A Texas federal judge ruled the Deferred Action for Childhood Arrivals immigration policy “invalid” in July, ordering the federal government to halt the processing of new applications nationwide. This decision is now affecting Deferred Action for Childhood Arrivals-eligible students across the country — including those from UC Santa Barbara.
Deferred Action for Childhood Arrivals (DACA), an Obama-era program established through executive action, provided legal protection to eligible youth who came to the United States without documentation as children, shielding them from deportation or action against them due to their immigration status.
DACA status also qualified Dreamers — a term used to describe program recipients — for certain benefits and resources, some of which are legal work permits, a valid driver’s license, in-state tuition and, sometimes, health insurance if offered through their employer.
The July court decision does not affect people who already have DACA status or who want a status renewal, which recipients must reapply for every two years. Now, however, new applications can be filed but will not be processed by the Department of Homeland Security.
An estimated 4,000 undocumented students are enrolled across UC campuses, according to 2020 data.
“The vast majority of UC’s undocumented students have lived in California for most of their lives and attended high school here. They earned admission to UC based on the same rigorous academic criteria as their classmates. Yet they face challenges many of their peers do not, including the ability to get financial aid, study abroad, work legally, and pursue graduate and professional degrees,” the UC said in a public statement.
The court ruling in Texas creates new levels of doubt and anxiety for DACA eligible students.
“Uncertainty about federal immigration policy and the future of programs like DACA — which grants temporary legal status to eligible students who were brought to the U.S. as children — has magnified these challenges,” the statement continued.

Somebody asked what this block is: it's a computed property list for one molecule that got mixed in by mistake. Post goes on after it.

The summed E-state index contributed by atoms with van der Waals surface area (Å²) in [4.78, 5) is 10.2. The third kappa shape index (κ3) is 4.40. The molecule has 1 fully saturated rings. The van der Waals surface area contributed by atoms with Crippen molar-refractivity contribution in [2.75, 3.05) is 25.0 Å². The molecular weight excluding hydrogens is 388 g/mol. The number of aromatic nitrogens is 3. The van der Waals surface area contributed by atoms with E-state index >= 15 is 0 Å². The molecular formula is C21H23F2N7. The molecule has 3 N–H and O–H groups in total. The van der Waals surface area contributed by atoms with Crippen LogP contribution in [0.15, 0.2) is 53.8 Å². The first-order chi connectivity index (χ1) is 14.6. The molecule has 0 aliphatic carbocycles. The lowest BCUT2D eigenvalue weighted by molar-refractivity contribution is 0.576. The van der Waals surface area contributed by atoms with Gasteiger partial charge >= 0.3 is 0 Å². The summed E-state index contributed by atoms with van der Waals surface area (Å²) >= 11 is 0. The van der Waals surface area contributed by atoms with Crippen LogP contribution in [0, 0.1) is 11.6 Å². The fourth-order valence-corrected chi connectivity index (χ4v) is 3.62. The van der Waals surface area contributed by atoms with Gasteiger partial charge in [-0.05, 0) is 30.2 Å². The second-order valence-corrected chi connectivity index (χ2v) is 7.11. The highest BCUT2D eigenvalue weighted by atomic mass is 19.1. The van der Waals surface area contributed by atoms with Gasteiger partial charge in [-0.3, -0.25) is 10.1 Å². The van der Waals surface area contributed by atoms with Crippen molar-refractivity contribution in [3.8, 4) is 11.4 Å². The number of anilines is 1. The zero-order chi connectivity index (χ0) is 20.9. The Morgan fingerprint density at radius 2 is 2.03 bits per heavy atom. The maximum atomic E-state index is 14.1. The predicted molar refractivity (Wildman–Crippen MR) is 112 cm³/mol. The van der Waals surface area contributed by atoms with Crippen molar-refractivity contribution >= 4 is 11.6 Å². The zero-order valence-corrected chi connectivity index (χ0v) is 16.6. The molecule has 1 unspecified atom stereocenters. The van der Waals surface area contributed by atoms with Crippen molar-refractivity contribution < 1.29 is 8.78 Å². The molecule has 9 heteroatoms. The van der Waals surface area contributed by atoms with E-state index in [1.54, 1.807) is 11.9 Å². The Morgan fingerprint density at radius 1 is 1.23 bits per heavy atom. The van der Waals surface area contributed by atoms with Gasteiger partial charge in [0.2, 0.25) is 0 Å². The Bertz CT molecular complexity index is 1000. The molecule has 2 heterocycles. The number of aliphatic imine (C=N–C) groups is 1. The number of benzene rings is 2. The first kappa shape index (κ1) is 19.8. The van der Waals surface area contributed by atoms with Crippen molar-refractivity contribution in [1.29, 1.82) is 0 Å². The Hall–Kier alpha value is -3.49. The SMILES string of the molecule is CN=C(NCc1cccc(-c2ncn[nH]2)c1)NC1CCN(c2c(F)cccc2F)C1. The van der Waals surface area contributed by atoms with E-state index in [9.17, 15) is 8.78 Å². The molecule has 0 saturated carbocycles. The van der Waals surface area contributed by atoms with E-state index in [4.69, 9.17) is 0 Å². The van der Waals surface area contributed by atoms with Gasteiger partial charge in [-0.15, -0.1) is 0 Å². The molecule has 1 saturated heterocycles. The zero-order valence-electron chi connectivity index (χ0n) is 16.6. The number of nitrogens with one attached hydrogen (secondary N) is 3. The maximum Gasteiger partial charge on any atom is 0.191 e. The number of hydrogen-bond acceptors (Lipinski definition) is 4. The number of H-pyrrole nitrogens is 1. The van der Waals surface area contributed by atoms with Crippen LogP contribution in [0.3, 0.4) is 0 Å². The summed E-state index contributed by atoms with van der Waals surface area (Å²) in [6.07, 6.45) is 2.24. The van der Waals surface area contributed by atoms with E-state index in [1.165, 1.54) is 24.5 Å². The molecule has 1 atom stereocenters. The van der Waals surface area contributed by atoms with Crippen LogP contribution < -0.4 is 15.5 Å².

In light of the federal level changes to DACA, the university continues to provide free legal guidance to undocumented students in partnership with the UC Immigrant Legal Services Center. The UCSB Undocumented Student Services campus organization is operating remotely to offer resources to undocumented students and students from mixed-immigration status families.
In addition, the UC restated its commitment to supporting undocumented students, regardless of the existence of the DACA program.
“UC will continue to welcome and support students without regard to immigration status, will not share student information without legal warrant and will not take part in joint efforts with any government agency to carry out federal immigration policy,” the public statement read. “These protections are part of ongoing efforts by the University to provide undocumented students with resources and support to advance their academic success.”
Anna Manuel, staff attorney and UC immigrant and strategic initiatives coordinator for the UC Immigrant Legal Services Center, affirmed her hope that the Biden administration will replace the Obama-era version of DACA with a new program.
“While this comes as a blow to DACAmented and DACA-eligible individuals nationwide, we are hopeful that the courts, Congress, and/or the Biden Administration will restore and strengthen protections for undocumented youth in the near future,” Manuel said in a statement.
In September, President Joe Biden appealed the court ruling and, soon after, announced plans to draft a new proposal that would “preserve and fortify” the Obama-era DACA policy.
“The Biden-Harris Administration continues to take action to protect Dreamers and recognize their contributions to this country,” Alejandro Mayorkas, Secretary of the Department of Homeland Security, said in a press release.